January 17, 2017
survey has revealed that 69% of senior security and IT
executives say digital transformation is forcing fundamental
changes to existing cybersecurity strategies. Financial and
customer information, brand reputation, intellectual property,
and employee information were also listed as critical assets to
protect against security breaches. New business priorities and
technologies also create challenges for IT and security teams,
with 65% of respondents indicating that public clouds have the
biggest security implications.
The results of the survey of more than 300 C-level executives in
North America and Europe also found that security transformation
impacts both the technology choices enterprises make to ward off
cyber thieves and the way companies organize internal
stakeholders, assess risk, and prioritize future investments.
The central theme in this year’s report is the mandate for
accountability and information sharing that must be addressed
across different organizations, with a focus on prevention,
detection, and incident response – or run the risk of falling
prey to continued attacks. In fact, 52% of respondents indicate
that accountability for security breaches has increased for
their operations teams.
“Make no mistake, cybersecurity is a critical initiative across
the board. Every company, government, and society is seeking new
innovative paths to drive our digital future, but all are
battling increased threats from phishing, ransomware, and known
vulnerabilities,” said Bill Berutti, president of security and
compliance at BMC. “Businesses need to tear down security and
operations walls – or keep getting hacked. BMC is continuing to
deliver highly sophisticated SecOps solutions that are
illustrating our commitment and leadership in addressing these
top customer priorities.”
“The biggest fear of the CIOs and CISOs I speak to is seeing
their companies on the front page of The Wall Street Journal
because they’ve had a massive breach,” says Sean Pike, program
vice president for security products at IDC.
Prioritize for Maximum Impact
In 2016, enterprises placed greater emphasis on vulnerability
discovery and breach remediation as a way to make themselves
less attractive to hackers. Enterprises are prioritizing the
neutralization of known risks, with 64% of respondents
indicating they plan to prioritize protecting against and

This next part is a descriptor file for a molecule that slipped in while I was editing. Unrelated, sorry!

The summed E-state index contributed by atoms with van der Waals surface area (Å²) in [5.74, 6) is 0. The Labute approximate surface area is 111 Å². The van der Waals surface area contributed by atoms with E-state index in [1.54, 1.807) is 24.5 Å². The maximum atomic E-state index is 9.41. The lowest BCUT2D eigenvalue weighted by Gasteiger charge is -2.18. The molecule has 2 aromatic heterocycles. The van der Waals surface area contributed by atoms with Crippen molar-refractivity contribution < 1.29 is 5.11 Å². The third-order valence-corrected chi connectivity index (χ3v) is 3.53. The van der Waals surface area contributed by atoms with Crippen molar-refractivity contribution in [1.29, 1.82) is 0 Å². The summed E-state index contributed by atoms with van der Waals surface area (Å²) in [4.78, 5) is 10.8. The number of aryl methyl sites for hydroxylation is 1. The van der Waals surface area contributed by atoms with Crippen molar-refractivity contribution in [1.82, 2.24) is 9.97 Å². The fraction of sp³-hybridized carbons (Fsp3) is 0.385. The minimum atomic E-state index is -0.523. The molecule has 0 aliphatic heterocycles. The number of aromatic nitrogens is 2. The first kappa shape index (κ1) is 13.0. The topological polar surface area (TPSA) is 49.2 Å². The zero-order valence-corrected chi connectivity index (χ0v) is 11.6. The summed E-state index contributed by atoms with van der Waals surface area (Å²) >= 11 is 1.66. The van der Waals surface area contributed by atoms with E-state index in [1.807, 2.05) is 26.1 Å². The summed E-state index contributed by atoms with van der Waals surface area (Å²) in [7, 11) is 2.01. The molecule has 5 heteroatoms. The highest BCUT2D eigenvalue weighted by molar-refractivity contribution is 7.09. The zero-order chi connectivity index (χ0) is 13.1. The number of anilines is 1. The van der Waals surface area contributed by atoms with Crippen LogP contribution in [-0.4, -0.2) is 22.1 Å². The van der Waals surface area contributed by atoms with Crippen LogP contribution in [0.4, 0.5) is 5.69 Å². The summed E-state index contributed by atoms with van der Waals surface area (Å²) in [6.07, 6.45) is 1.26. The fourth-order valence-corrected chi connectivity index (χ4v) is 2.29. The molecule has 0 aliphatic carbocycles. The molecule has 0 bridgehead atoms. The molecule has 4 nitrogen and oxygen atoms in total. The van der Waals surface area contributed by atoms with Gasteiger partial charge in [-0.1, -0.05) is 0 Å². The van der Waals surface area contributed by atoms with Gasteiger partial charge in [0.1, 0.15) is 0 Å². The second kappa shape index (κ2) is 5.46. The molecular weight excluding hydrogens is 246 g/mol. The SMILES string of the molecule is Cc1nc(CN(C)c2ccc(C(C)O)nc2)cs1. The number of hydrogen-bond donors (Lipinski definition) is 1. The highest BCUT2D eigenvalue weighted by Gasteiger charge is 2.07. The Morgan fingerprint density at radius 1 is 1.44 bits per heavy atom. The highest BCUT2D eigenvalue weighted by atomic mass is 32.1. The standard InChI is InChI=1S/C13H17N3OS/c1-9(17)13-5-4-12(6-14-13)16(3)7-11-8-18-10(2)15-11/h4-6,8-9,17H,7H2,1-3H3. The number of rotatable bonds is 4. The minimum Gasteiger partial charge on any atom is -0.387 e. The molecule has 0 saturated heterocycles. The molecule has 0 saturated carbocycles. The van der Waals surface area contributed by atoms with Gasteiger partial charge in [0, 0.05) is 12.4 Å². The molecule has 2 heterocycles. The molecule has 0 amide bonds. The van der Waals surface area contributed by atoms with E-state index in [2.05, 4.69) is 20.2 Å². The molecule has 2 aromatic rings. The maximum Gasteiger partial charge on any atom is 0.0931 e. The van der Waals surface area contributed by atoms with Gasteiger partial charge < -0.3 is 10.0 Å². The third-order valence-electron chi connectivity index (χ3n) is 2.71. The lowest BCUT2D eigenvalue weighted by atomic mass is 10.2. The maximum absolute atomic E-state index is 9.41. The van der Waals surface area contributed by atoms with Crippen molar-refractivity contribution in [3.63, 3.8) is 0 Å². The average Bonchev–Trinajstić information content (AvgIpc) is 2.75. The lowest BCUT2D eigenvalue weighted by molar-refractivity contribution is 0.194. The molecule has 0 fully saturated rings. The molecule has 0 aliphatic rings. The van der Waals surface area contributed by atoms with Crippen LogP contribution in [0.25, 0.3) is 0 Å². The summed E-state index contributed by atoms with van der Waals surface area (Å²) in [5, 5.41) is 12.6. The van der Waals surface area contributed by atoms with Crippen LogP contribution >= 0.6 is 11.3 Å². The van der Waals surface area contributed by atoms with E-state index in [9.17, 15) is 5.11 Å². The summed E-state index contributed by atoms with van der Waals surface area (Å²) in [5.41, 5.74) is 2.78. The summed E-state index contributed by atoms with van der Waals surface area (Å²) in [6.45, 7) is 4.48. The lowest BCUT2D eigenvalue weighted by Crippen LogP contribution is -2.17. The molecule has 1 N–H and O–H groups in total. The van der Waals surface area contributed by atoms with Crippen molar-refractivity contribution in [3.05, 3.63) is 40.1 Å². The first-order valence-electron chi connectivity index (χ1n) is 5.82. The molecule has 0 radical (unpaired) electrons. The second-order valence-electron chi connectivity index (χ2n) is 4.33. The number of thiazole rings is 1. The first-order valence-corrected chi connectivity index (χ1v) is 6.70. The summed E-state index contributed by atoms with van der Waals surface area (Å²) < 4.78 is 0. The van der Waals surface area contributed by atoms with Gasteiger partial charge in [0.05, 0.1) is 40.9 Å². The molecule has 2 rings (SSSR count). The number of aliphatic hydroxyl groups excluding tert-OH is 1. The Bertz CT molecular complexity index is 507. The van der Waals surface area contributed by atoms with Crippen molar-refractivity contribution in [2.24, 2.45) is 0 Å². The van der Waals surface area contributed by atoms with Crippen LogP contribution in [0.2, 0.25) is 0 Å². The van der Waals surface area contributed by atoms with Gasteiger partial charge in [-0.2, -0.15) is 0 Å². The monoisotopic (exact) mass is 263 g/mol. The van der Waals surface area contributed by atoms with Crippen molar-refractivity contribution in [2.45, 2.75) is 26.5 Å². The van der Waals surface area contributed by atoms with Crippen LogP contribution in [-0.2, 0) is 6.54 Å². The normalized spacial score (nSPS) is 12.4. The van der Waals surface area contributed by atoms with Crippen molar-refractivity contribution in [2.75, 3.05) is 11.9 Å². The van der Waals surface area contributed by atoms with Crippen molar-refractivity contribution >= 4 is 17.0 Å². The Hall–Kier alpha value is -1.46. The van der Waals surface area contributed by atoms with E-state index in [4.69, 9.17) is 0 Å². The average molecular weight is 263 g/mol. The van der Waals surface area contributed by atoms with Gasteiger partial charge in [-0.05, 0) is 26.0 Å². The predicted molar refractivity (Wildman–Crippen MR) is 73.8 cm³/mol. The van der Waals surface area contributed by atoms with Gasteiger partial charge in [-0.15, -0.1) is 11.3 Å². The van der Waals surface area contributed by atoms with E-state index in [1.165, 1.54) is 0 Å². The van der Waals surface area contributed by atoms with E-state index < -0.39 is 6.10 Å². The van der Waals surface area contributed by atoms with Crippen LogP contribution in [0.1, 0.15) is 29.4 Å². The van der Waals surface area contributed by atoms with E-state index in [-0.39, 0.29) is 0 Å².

responding to known security threats in the next 12 months.
Effective execution of known risks will enable teams to then
focus on the unknown risks, or unplanned activities. Sixty-eight
percent plan to enhance incident response capabilities in the
next 12 months. The guiding principle is that enterprises should
avoid as many incidents as possible by eradicating the known
risks with systematic and effective execution, allowing them to
focus the best resources at driving out any intruders that
nevertheless find a way in.
As digital transformation pushes IT and security leaders to
reevaluate their cybersecurity strategies, it is also impacting
overall enterprise spending priorities. Seventy-four percent of
CIOs and CSOs say security was a higher priority in 2016 than in
the previous year. A decisive 82% of executives plan to invest
more in security in the coming year, recognizing that company
boards are more willing to increase in security investments if
proposals come with solid business cases.
Cybersecurity Playbook Recommendations
on the results, BMC recommends enterprises act now or leave
corporate assets vulnerable to hackers and includes the
following actions to close the SecOps gap in the digital age:
•Create a modern cybersecurity strategy backed by a solid
business model, including spending proposals that target
security spending in areas of greatest impact.
•Increase efforts to secure mission-critical assets. Devote
additional personnel and technology to ensure the enterprise is
•Develop an enterprise-wide culture of security that includes
key stakeholders like the line of business owners who can help
reduce “weak link” security gaps.